Oh, being a software engineer, he has also written a piece of software for the purpose of following the snowflake method, but I definitely balk at the price, as it’s $100 without a discount for buying Fiction Writing for Dummies and $50 with that purchase (effectively $65 or so,  depending on where you get the Dummies book). Compare that to Scrivener, which I am currently test-driving, which will be about $40 once the Windows version is ready to go.  It’s just hard to justify that kind of purchase when the process is rather easy to follow on your own.

Overall, though, I like the process, and it seems like a good hybrid between outlining and writing by the seat-of-your-pants. It gives you enough to get started, but doesn’t require you to go overboard with plotting every single move. I tried to stay safely non-specific about some of this stuff because, well, I can understand. I’ve put a lot of work into my own writing process and if I was going to market it, I’d at least want other writers to direct traffic to it. I’d definitely recommend at least checking out the article and seeing if it’s for you, though; I’m going to incorporate some of the stuff that I liked into my 0wn process.

Okay, so the second part of what I wanted to talk about today comes courtesy of, yet again, the Art of War for Writers (have I pumped this book enough yet?). In the book, he suggests viewing your writing as a business and, as such, having a basic business plan and set of goals. Not just for the basis of trying to be businesslike, though it helps I’m sure, but to help narrow your focus and understand just what it is that will help you to achieve your goals. It struck me because I’m kind of reaching that point in my own career. I’ve had an explosion of ideas and concepts, and I see so many paths that I could follow.

One of the most interesting suggestions in the book is to envision yourself ten years from now and imagine what you would want to see looking backwards at your career from this moment. Don’t be afraid to dream too big or crazy – it’s just a general map of where you want to go. He also suggests getting as specific as possible, looking not just for general stuff like “be the published author of X mystery novels” but also “these novels reflect my view on human nature”, etc. There was a time that I would have hated the concept, but today I love it. I’m going to start putting it together very soon, in fact, and will probably post it here.

Last item of business is that I think the sequel for Corridors of the Dead – City of the Dead – is beginning to percolate up from my subconscious. For the last few weeks I’ve had this scene of a man in a sword fight with another man on a snowy plain, and one of the men is suddenly cut down by something from behind. I wasn’t sure what at first. Then other details started to fill in, such as the identity of the unseen killer. Why they were out there in the first place. Etc. Only in the last few days did I start to figure out the identity of the protagonist in the scene, and the purpose for which I was seeing it. Now the elements of the sequel are starting to fall into place nicely, and this scene provides a good method to start the sequel by hitting the ground running. The best part is that I have time to develop other scenes in the novel in the same organic fashion, as Entanglements stands between now and City of the Dead. Still, I’m excited. I think it’s going to be a good one, and that’s all you can really ask for.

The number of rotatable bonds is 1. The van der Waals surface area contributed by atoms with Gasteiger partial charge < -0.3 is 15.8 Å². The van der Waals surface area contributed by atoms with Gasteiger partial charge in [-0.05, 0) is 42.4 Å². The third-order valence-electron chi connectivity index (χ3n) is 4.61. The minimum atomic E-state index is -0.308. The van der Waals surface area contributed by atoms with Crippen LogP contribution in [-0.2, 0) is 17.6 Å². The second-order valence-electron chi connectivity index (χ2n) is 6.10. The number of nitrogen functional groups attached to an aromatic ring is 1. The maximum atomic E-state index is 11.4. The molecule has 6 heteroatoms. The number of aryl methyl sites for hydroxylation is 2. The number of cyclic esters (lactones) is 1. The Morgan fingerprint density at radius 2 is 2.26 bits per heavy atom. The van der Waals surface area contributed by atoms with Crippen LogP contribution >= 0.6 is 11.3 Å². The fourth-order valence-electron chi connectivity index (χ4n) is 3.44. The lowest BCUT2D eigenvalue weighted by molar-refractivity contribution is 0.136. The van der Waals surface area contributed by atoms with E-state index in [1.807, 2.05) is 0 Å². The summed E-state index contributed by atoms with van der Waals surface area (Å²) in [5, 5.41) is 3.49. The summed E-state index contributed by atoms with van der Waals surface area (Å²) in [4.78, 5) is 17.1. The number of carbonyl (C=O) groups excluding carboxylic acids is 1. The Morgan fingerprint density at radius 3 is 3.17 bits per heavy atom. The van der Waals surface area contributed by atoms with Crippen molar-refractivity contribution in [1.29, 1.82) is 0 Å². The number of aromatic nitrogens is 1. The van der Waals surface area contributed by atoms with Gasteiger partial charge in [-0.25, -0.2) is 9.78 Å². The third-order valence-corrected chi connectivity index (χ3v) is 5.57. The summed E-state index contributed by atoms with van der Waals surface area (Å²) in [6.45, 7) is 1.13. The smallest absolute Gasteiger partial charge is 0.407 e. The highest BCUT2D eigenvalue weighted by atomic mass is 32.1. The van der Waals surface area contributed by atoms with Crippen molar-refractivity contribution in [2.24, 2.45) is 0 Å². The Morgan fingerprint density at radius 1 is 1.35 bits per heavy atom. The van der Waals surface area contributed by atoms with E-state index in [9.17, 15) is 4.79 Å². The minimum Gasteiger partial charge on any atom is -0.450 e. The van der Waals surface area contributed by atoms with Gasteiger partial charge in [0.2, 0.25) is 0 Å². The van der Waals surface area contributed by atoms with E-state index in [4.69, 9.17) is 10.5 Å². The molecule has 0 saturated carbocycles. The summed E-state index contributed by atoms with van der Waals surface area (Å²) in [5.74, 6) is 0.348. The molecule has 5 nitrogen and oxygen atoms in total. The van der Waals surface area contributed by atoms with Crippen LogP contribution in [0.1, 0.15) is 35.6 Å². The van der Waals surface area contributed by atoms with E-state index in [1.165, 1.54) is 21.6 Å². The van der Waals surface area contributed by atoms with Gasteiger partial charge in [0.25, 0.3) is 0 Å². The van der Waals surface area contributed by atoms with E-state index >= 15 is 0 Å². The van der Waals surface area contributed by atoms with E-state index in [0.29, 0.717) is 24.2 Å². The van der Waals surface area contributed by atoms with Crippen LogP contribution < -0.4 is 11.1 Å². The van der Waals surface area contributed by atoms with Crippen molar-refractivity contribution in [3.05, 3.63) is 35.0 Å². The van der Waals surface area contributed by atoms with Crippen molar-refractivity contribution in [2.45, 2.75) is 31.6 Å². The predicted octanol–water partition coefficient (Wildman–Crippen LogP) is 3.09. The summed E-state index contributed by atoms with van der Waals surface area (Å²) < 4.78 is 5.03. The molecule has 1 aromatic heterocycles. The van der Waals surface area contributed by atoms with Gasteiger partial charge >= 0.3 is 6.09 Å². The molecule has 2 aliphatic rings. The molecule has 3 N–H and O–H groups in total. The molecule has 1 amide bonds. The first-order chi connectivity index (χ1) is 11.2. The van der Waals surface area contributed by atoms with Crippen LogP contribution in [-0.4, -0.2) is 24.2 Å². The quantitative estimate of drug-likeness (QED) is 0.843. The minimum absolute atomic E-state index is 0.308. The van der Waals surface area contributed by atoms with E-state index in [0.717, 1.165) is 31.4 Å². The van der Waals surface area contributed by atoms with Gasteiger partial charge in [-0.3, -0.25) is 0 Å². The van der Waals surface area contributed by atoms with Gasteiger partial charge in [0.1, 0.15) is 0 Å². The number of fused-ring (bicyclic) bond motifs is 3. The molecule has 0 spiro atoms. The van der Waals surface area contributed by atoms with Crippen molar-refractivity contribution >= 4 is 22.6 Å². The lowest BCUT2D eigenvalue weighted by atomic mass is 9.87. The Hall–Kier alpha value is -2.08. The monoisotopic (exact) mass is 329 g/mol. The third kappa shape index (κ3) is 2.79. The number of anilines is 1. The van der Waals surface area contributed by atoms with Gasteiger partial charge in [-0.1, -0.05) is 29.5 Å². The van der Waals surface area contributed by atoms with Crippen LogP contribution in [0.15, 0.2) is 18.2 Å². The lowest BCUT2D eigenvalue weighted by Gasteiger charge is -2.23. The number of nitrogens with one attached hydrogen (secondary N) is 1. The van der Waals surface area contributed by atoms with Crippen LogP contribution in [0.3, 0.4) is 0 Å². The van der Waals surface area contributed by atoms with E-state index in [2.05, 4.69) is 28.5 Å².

Imposing External Order

I’ve been pondering the nature of exactly what art is of late…or rather, from what part of our consciousness art might arise. My writing career, such as it is, began with someone who dove into stories without any sense of direction. It seemed best to let the story dictate its own direction and grow organically. A problem arose, however: this approach made things collapse in on themselves late in the going. After losing a good novel to this when it became a tangled mess, I vowed to become a strict outliner and dictate absolute control over the process and the work. It was pretty successful, too. A few books were written using the process, but now there was a new problem to contend with; namely, that the stories were mechanically sound but had very little heart.

The concept itself and outlining were imbued with my interests, and it’s not as if there was no drive to tell the stories; a story wouldn’t be worth telling if I didn’t care about it. In retrospect, though, there was a definite layer of removal between author and story. So began a process of opening up to the characters and the story itself, once again letting the characters tell their tale, only this time through a first-person perspective and a strong voice and characterization. That layer of removal fell away and things became more engaging, but the problem now seems to be that the story is telling itself.

This is exciting, but also scary – what happens if the end of the story arrives and, yet again, things begin to crumble in on themselves? Is that then the time to assert authorial control? The problem there is that this story has absolutely refused any attempt at outside authorial influence. Every single time that authorial control has crept in, the story has ground to a halt, only picking back up when I realize that undue force is being applied, step back, and allow the characters to tell the story that they wish to tell.

The best thing to do, it seems, is trust in the process. It has been nearly 15 years since that collapse and the situation has changed immensely. Since then, I’ve become a true professional writer and my editing skills have improved immensely. Just a matter of conquering fear.

Today’s featured blog is the Best Damn Creative Writing Blog. The layout is pretty great, and there’s loads of information for both writers and readers – great reviews, interviews, and tips! This is the blog I want to have when my blog grows up.